Right now, cholesterol-lowering drugs like Lipitor from Pfizer, Vytorin from Merck and Schering-Plough, or Crestor from AstraZeneca are the biggest thing going in the drug business. They brought in $32 billion in 2005–nearly four times Hollywood’s box-office take. But these drugs cut the risk of heart attack by perhaps half. If another pill, added on top of them, could do better, it would be a surefire best seller. Pfizer was going after this market with torcetrapib, its failed drug to raise good cholesterol, that cost more than $800 million to develop.

    AGI-1067 takes a different approach. In 1990, when he was an assistant professor of medicine at Emory University, Medford started looking for a new way to fight heart disease by short-circuiting the inflammatory response that causes cholesterol to stick to the arteries. He co-founded AtheroGenics to further the search in 1993.

    Medford and his chemists came up with the approach of modifying a cholesterol-lowering drug, probucol. Marion Merrill Dow, the drug’s maker, stopped selling probucol in the U.S. in 1995 because it lowered good cholesterol and caused potentially worrisome changes in the heart’s electrical rhythms, commercial disadvantages that made it a non-starter.

    But studies in Japan, where probucol remained on the market, and elsewhere seemed to indicate that it had heart-attack-preventing power that went beyond its ability to lower bad cholesterol. Since AGI-1067 looks a lot like probucol minus the side effects, these findings bolster its prospects.

    Unfortunately, AtheroGenics’ own studies of the pill have been muddy at best. A 2003 study codenamed CART-1 tested the drug as a way to prevent arteries from reclosing after they are propped open with a metal stent. The market for such a drug was already evaporating, thanks to the drug-coated stents developed by Johnson & Johnson and Boston Scientific. But the CART-1 seemed to show that there was less plaque in the region outside the stent.

    That hint of effectiveness was enough to lead AtheroGenics to start in 2003 the giant trial whose results investors are now anxiously waiting. AtheroGenics fumbled a second study, a follow-up to CART-1 called CART-2, which was presented in September 2004. AtheroGenics, seeing problems with the data, called in a second researcher to reanalyze the study. Scientists consider such a second-hand analysis untrustworthy. The original analysis showed no clear benefit from AGI-1067; the second one seemed to indicate that the drug worked. (See: “Gunfight at the Artery Wall.”)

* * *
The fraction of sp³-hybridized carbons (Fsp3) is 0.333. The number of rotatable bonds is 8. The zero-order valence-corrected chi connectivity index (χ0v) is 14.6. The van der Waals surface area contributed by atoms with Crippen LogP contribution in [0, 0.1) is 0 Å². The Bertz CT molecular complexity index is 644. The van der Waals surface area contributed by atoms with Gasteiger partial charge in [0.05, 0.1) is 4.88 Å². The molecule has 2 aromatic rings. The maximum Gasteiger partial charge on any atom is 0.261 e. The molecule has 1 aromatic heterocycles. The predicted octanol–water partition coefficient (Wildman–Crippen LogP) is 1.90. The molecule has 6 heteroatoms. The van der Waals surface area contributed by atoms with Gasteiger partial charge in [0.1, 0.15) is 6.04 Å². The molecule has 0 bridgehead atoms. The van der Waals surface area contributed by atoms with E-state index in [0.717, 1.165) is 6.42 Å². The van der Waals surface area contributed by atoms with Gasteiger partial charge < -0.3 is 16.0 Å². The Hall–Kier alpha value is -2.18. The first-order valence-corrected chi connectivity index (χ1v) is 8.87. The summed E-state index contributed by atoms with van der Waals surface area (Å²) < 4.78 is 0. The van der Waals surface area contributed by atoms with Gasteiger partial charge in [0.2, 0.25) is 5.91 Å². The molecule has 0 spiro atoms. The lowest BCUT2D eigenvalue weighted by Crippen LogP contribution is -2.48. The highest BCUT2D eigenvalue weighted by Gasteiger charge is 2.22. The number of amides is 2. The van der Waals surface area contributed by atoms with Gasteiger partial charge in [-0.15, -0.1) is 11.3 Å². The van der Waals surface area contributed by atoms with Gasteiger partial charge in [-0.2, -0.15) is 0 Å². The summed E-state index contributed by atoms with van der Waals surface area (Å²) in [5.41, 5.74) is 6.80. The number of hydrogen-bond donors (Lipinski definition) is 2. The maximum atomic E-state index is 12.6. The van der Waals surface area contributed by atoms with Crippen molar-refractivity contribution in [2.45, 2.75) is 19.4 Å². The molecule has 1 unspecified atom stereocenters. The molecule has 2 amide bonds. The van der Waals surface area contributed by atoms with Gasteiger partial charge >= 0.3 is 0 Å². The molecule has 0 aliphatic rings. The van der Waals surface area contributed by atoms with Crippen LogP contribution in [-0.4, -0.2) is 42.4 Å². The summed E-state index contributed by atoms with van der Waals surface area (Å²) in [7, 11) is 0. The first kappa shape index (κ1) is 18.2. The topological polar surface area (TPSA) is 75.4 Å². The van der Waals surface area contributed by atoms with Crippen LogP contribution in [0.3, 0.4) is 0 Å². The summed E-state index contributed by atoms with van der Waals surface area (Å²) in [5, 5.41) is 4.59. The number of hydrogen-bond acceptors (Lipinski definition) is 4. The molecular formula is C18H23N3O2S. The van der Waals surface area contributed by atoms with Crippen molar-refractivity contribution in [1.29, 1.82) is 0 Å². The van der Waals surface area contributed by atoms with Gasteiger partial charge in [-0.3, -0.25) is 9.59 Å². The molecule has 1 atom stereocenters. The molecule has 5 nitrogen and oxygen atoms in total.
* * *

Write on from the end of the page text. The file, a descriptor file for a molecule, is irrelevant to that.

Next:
This is a surprisingly small amount of data for an important drug, but there is a slim possibility that the big 6,000-patient study could turn out positive findings. Partner AstraZeneca itself seems to be proceeding gingerly. So far, it has paid AtheroGenics only $50 million–it will pay the rest of the $1 billion it has pledged if clinical trial results are positive, the drug is approved and certain sales milestones are met. AtheroGenics says it negotiated the deal to keep as big a share of AGI-1067 as possible.

    Sanford C. Bernstein’s Gbola Amusa, who covers AstraZeneca, said in a note last year that there is only a 35% chance of success, but that expectations are even lower, so maybe investors should consider placing wary bets on the biotech. In a roundup of year-end predictions, Decision Resources predicted the drug would be approved. (So did I, a bit less enthusiastically.)

    Whatever happens, the news on whether AGI-1067 works will come suddenly. AtheroGenics’ Chief Financial Officer Mark Colonnese says the company will put out a press release as soon as the results are in. Another possibility, little discussed, is that the drug will show some evidence of benefit, but not enough to get it approved or to warrant big payments for AstraZeneca.

    “We know there’s high risk,” says Colonnese, “but there’s a high opportunity, and we’re prepared to move forward whatever the outcome is.”